This was when she was eighteen and had a crush on a painter called Edith Bendall, who was twenty-seven. Bendall married soon after and always denied that there had been anything sexual in her relations with Mansfield. Reviewing Tomalin’s book in The London Review of Books, the New Zealand writer C.K. Stead thought that Tomalin made too much of Mansfield’s lesbian inclinations, not just in connection with Edith Bendall, but also in her handling of Mansfield’s lifelong relationship with Ida Constance Baker, whom she met when they were both pupils at Queen’s College. Mansfield referred to Baker as her “wife,” her “slave,” “the Monster,” and “the Mountain”; all her life she relied on her and exploited her loyalty, moving in on her when she was destitute, taking her money and her furniture when she needed them, and later, when their circumstances were more or less reversed, employing her as a housekeeper-cum-ladies’ maid and treating her as a skivvy—no better than the literary gentleman treated Ma Parker. Mansfield was not a nice person. Bertrand Russell (she rejected his advances during a period of hectic popularity with Ottoline Morrell and Bloomsbury) wrote that “her talk was marvellous. Much better than her writing, especially when she was telling what she was going to write, but when she spoke about people she was envious, dark and full of alarming penetration.”

But there was nothing lesbian about Mansfield’s relations with Baker, except if her usage of this poor fish was made possible by Baker’s suppressed lesbian feelings for her. It does not seem to me that Tomalin overstresses what lesbian elements there were. On the other hand, when she shows that D.H. Lawrence may have based the lesbian episode in The Rainbow on things that Katherine had told Frieda about her past—then one does feel a slight weariness at threads spun so fine. It’s all part of the problem of finding things to say about Mansfield apart from just retelling her picaresque life.

Still, Tomalin finds one or two things. She is very good on the strong rapport between Lawrence and Mansfield, and also on Mansfield’s attitude to men and to feminism. She envied men their freedom of action and of choice, but without wanting to give up feminine trimmings and privileges. Like Gudrun in Women in Love, she wanted to be liberated but went on dreaming of “a rosy room, with herself in a beautiful gown, and a handsome man in evening dress who held her in his arms in the firelight, and kissed her.” Unlike Gudrun, Mansfield was a colonial: and in her case part of the dream (if she shared it) was surely a longing for the gracious living of the Old World.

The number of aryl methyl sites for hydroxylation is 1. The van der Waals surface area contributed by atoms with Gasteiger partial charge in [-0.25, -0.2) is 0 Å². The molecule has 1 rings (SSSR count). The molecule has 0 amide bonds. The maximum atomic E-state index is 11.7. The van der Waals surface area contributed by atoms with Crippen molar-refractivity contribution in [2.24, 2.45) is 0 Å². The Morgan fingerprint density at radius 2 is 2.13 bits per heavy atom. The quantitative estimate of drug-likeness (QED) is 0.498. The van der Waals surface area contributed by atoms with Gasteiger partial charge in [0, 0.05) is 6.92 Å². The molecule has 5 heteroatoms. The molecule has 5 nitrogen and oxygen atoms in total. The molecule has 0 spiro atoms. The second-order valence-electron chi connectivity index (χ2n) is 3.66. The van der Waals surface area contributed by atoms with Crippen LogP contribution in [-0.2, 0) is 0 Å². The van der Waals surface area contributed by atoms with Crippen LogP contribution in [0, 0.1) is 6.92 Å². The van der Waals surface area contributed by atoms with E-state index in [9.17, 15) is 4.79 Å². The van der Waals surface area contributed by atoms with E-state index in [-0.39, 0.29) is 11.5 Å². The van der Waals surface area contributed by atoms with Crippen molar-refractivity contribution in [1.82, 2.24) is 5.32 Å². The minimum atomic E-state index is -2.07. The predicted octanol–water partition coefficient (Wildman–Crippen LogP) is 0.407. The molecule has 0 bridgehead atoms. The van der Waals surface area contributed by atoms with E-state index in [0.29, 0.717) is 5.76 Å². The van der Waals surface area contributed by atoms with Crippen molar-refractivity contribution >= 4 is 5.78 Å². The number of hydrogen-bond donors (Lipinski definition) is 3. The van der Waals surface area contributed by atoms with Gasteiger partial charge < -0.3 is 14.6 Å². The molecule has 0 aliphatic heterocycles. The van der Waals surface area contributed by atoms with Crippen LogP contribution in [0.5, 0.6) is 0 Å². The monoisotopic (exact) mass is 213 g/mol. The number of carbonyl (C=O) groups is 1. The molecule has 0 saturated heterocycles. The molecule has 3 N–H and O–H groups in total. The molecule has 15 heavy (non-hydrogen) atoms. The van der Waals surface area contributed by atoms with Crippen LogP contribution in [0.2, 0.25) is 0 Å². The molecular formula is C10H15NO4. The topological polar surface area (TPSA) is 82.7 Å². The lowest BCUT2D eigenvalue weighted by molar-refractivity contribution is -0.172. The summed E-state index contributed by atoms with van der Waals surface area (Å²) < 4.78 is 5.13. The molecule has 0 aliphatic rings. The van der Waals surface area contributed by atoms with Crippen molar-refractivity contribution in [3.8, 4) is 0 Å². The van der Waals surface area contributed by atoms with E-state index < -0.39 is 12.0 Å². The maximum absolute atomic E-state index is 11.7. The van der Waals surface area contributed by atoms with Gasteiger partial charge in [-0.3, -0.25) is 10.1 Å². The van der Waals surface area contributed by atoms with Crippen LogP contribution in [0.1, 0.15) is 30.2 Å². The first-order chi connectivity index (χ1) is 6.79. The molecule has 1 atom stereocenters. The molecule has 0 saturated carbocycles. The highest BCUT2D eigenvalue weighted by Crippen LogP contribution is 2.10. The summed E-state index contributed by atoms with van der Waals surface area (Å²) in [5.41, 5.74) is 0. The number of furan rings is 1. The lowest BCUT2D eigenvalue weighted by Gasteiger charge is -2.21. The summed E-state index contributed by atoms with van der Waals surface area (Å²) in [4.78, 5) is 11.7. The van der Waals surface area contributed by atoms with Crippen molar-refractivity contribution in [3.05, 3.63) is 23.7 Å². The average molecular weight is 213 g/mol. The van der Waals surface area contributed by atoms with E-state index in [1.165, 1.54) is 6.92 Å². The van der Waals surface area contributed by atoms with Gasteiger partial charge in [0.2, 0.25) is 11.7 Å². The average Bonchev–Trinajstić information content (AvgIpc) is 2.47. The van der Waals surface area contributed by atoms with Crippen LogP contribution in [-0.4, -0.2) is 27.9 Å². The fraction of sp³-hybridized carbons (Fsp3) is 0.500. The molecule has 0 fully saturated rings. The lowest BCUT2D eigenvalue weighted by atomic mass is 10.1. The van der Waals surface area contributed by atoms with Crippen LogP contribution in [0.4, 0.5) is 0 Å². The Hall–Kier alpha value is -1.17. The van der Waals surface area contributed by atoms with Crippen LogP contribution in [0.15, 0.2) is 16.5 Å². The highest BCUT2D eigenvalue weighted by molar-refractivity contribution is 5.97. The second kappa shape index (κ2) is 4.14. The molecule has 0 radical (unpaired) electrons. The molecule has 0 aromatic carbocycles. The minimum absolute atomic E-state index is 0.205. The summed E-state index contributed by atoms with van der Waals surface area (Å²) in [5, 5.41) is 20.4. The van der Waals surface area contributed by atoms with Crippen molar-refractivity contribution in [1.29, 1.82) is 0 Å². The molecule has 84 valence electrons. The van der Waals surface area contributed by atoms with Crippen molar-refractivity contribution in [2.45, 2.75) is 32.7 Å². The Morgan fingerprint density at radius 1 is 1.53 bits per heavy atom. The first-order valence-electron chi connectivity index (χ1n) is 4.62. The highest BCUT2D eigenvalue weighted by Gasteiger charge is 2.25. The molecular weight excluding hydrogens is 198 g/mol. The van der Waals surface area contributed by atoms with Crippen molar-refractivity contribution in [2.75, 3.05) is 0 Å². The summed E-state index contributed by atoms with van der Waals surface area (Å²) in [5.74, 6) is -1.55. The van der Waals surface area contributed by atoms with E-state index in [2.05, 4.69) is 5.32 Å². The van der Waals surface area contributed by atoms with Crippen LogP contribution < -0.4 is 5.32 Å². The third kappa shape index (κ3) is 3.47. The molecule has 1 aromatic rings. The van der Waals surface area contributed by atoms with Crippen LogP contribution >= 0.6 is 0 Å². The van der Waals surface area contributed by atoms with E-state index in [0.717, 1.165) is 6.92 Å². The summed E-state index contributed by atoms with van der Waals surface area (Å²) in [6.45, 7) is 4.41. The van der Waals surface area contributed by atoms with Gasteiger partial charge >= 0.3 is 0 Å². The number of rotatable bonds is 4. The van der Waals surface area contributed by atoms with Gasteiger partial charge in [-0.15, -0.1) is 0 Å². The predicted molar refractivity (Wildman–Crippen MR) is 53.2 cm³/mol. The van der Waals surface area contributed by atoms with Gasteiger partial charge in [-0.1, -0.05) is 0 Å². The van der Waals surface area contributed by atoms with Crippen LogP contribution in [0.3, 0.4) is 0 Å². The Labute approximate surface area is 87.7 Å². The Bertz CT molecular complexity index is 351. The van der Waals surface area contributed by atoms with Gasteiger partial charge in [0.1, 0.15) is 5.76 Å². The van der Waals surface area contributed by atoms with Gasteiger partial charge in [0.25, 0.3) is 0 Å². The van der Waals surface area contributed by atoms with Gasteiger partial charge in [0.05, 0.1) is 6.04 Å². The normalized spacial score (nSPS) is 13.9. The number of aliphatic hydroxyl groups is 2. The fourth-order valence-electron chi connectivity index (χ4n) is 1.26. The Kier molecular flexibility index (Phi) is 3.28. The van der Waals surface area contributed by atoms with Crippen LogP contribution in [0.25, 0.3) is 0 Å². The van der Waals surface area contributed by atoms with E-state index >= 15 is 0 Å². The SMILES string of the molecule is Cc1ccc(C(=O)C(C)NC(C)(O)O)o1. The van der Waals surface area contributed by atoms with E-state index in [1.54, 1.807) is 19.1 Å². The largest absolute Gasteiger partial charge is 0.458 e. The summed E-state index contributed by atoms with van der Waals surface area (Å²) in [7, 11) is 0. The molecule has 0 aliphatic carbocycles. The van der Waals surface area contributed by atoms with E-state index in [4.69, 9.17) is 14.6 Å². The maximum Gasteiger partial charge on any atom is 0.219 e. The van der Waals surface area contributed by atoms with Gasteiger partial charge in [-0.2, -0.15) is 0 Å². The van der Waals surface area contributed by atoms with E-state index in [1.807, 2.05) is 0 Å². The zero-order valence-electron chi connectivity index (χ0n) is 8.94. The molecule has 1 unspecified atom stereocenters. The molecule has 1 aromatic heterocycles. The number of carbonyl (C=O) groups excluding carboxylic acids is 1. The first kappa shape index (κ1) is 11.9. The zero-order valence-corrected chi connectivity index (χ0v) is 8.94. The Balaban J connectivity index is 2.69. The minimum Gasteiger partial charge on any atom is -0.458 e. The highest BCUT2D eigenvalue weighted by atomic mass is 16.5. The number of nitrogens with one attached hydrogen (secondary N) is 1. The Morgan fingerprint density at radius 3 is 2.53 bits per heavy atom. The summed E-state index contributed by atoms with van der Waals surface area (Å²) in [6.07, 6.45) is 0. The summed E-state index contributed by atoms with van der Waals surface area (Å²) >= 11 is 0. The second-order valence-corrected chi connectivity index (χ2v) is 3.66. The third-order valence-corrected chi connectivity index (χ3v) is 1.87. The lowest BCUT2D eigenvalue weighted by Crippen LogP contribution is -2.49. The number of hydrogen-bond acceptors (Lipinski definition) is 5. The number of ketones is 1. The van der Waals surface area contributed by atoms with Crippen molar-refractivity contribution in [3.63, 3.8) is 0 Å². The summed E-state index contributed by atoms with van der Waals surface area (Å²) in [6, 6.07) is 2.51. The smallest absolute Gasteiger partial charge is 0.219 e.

Mansfield has a use for men, but not much liking or respect. “Throughout her work,” Tomalin says, “men appear as clumsy, emotionally inept, cruel, treacherous, foolish, pompous, tyrannous, greedy, self-deluding, insensitive and disappointing; and the theme of women conspiring against and excluding men is a recurring one.”

Mansfield’s diary reveals a very sexy teen-ager—and not just in the invocation to Oscar. The first of her multinational lovers, when she was eighteen and he nineteen, was her cousin Garnet Trowell, a musician whose family lived in London and naturally befriended her. Trowell made her pregnant. Possibly he never knew he had. Marriage was out of the question: the Trowells had no money and turned hostile when they discovered Katherine’s behavior with their son. So she managed—unfortunately Tomalin cannot explain how—to bulldoze a mere acquaintance into marrying her at a moment’s notice. This was George Bowden, another musician, but older and better off than Trowell. It was a marriage blanc lasting one night. Katherine returned immediately to Trowell, treating Bowden as badly in the short run as she was to treat Baker in the long.

At least her child would have a name. In the event, the marriage turned out to have been an unnecessary precaution, because Katherine had a miscarriage. By this time she had been separated from Trowell by her mother, who stormed in from New Zealand and carried her daughter off to a Bavarian spa, where she dumped her in a pension. It was an unfortunate move. In Bavaria Katherine met a literary Pole called Floryan Sobieniowski. He introduced her to Chekhov, gave her gonorrhea, and became a sponging incubus on her for the rest of her life. In 1920 he blackmailed Middleton Murry over letters that Mansfield had written to him in 1909. Mansfield told Murry to pay up. Ida Baker provided the cash.

Sobieniowski is Tomalin’s key to the “secret life” in her title. She assumes—convincingly enough, though the assumption rests on another: that Mansfield wasn’t “completely promiscuous”—that it was Sobieniowski who infected her with the illness that spoiled her life from the age of twenty—long before she contracted tuberculosis; though the tuberculosis got a grip on her because her health was already ruined. In 1910, shortly after separating from Sobieniowski, Mansfield had peritonitis caused by an infected Fallopian tube. The tube was removed: a fatal operation, because it spread the infection throughout her body. From then on she suffered agonizing arthritic pains in her hip and feet, frequent pleurisy, debility, and other nasty symptoms. She had to spend a great deal of time either on or in her bed, “suffering agonies of illness and loneliness combined,” and consumed all the while by her rage to live and to work. It is really because of her dogged determination to go on writing as her life grew cruelly and predictably emptier of pleasure and fuller of terrible pain—all of which is marvelously conveyed by Tomalin—that one develops some sympathy for a woman who seems to have been ruthless and manipulative, though excellent company.

Tomalin’s most startling gambit is not to insist that Sobieniowski was the origin of Mansfield’s illness but to suggest that when he blackmailed her in 1920 it was not about venereal disease but about plagiarism. In 1909 he gave her German translations of Chekhov stories that had not yet been translated into English. Among them was “Spat’ khochetsia.” Mansfield is supposed to have recycled its plot for her own “The-Child-Who-Was-Tired,” published in 1910. This is an old mini-scandal. It was first mooted in 1935, and in 1951 became the subject of a controversy in The Times Literary Supplement, which Tomalin reprints in an appendix. She makes a reasonable case for her theory, but it is hard to care very much, especially since “The-Child-Who-Was-Tired” was suppressed after the first printing (this is part of the evidence) and is therefore almost impossible to come by. Perhaps Tomalin felt that a bit of literary sleuthing would put some zip in her book. She needn’t have bothered: it’s a first-rate biography anyhow.